As business and manufacturing has changed over the years, a greater focus has been made by companies to do a better job eliminating waste and redundant processes that are adding cost and slowing down production. This business methodology is known as lean manufacturing, and it is a systematic method for eliminating waste within a manufacturing system. At Tella Tool, as a leading custom job shop, with state-of-the-art capabilities, we have been taking steps to implement lean manufacturing as well as Six Sigma.
Six Sigma is a data-driven approach and methodology for eliminating defects in the manufacturing process. It works by identifying and removing the defects in the manufacturing process, as well as by minimizing the variables that exist in the process that can lead to process delays, and additional costs and expenses. Developed by great thinkers like Bill Smith, Mikel Harry, Shingo and Taguchi, it has a history of success in creating profitable and efficient companies. The steps that make up the framework of Six Sigma are as follows:
D – Define
M – Measure
A – Analyze
D – Design
V – Verify
These steps are applied to improving any existing processes to “entitlement”, or perfection
At Tella Tool we have been working to implement the Six Sigma methodology to streamline our processes and make our business more efficient. We started by reviewing our historical data, and then created a plan to collect baseline data that will be used to gage the project’s success. An overview of process mapping, data types, operational definitions and measurement system analysis was worked on to create a foundation to work with. A process map was created which was verified by walking through the process on the manufacturing floor, also known as GEMBA. By walking the floor and observing the processes in action, many ideas were conceived and additions were made to our lessons learned log. We also have learned the importance of operational definitions and data collection plans, which have helped to uncover many unknowns that would have created trouble late in the collection phase, rather than now when it is easy to change in the planning stage.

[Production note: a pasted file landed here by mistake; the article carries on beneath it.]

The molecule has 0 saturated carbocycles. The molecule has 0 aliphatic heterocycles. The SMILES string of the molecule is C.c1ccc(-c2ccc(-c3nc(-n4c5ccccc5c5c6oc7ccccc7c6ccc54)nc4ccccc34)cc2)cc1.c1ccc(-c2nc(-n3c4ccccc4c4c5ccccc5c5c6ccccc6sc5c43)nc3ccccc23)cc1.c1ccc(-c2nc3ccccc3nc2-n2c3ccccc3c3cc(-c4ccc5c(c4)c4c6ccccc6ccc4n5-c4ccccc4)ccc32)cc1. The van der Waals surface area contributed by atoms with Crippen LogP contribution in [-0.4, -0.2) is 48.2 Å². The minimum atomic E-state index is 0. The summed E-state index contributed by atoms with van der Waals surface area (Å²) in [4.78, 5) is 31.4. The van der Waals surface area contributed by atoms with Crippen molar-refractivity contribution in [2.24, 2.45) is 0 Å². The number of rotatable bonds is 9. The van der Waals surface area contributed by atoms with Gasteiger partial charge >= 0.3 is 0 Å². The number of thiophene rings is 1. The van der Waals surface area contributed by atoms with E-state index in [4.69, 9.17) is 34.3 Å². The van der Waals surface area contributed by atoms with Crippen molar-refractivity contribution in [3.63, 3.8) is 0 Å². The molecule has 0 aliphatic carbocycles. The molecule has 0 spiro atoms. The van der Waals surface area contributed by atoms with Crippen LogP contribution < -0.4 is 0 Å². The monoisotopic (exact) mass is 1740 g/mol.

While changes to implement lean manufacturing and Six Sigma are ongoing, the benefits to our long term business will be immense. To learn more about our manufacturing process improvements, and about capabilities, contact us here.
Imagine a manufacturing unit work floor. The machines are huge and archaic. And they turn workers into just another cog in the system facilitating rote jobs. In fact their presence is a nod to the company’s policy of retaining human employees. The truth is the computer is enough to get everything done!
Now turn the clock forward to 2016 and take a look at the global economy. Offshoring is no longer as lucrative as it used to be. Enterprises are returning to the US soil in record numbers and they need talent to get their factories operational. And lean production paradigms like Six Sigma are creating factories that are equipped with cutting edge technological advancements to minimize wastage. Machining is no longer a push button operation. Each unit comes with its own level of challenges requiring skilled craftsman with backgrounds in mathematics, metrology, metallurgy, and machining to ensure defect free final products. If the Best Workplaces in Manufacturing and Production survey is to be believed, punch and leave employees now make up just 26% of the workforce. 34% of the labor is now skilled and qualified. And the need of such white collar specialists will only grow with time.
Let’s Take a Look at STEM: